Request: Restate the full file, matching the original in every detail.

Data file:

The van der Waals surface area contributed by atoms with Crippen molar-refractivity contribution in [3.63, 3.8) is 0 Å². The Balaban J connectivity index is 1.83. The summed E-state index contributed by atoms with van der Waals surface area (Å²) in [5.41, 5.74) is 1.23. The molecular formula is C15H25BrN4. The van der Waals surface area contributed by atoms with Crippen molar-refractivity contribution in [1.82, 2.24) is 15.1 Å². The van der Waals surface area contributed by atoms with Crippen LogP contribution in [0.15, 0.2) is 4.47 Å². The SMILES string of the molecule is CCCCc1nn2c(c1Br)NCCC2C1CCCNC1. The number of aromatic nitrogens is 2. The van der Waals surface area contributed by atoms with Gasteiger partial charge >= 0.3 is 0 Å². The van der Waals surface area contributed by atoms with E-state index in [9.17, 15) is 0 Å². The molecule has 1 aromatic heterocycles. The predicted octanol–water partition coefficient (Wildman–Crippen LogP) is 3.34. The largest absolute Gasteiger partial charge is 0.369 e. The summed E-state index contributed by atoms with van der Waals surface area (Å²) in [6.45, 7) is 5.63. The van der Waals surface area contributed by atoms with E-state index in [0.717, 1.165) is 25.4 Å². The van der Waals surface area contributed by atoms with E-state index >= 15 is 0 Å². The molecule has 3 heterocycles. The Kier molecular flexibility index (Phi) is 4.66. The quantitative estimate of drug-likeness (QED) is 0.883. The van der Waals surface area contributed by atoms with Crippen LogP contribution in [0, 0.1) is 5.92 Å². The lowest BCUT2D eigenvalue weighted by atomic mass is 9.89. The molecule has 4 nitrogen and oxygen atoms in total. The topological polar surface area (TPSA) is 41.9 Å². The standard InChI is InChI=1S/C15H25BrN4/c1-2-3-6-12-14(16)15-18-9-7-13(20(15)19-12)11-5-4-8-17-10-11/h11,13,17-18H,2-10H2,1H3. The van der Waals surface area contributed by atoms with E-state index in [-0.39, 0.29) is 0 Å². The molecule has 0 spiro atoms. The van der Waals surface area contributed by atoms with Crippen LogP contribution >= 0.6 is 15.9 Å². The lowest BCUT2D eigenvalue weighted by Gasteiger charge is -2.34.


The van der Waals surface area contributed by atoms with Crippen molar-refractivity contribution in [3.63, 3.8) is 0 Å². The Balaban J connectivity index is 1.83. The summed E-state index contributed by atoms with van der Waals surface area (Å²) in [5.41, 5.74) is 1.23. The molecular formula is C15H25BrN4. The van der Waals surface area contributed by atoms with Crippen molar-refractivity contribution in [1.82, 2.24) is 15.1 Å². The van der Waals surface area contributed by atoms with Crippen LogP contribution in [0.15, 0.2) is 4.47 Å². The SMILES string of the molecule is CCCCc1nn2c(c1Br)NCCC2C1CCCNC1. The number of aromatic nitrogens is 2. The van der Waals surface area contributed by atoms with Gasteiger partial charge >= 0.3 is 0 Å². The van der Waals surface area contributed by atoms with E-state index in [9.17, 15) is 0 Å². The molecule has 1 aromatic heterocycles. The predicted octanol–water partition coefficient (Wildman–Crippen LogP) is 3.34. The largest absolute Gasteiger partial charge is 0.369 e. The summed E-state index contributed by atoms with van der Waals surface area (Å²) in [6.45, 7) is 5.63. The van der Waals surface area contributed by atoms with E-state index in [0.717, 1.165) is 25.4 Å². The van der Waals surface area contributed by atoms with E-state index >= 15 is 0 Å². The molecule has 3 heterocycles. The Kier molecular flexibility index (Phi) is 4.66. The quantitative estimate of drug-likeness (QED) is 0.883. The van der Waals surface area contributed by atoms with Crippen LogP contribution in [0, 0.1) is 5.92 Å². The lowest BCUT2D eigenvalue weighted by atomic mass is 9.89. The molecule has 4 nitrogen and oxygen atoms in total. The topological polar surface area (TPSA) is 41.9 Å². The standard InChI is InChI=1S/C15H25BrN4/c1-2-3-6-12-14(16)15-18-9-7-13(20(15)19-12)11-5-4-8-17-10-11/h11,13,17-18H,2-10H2,1H3. The van der Waals surface area contributed by atoms with E-state index in [-0.39, 0.29) is 0 Å². The molecule has 0 spiro atoms. The van der Waals surface area contributed by atoms with Crippen LogP contribution >= 0.6 is 15.9 Å². The lowest BCUT2D eigenvalue weighted by Gasteiger charge is -2.34.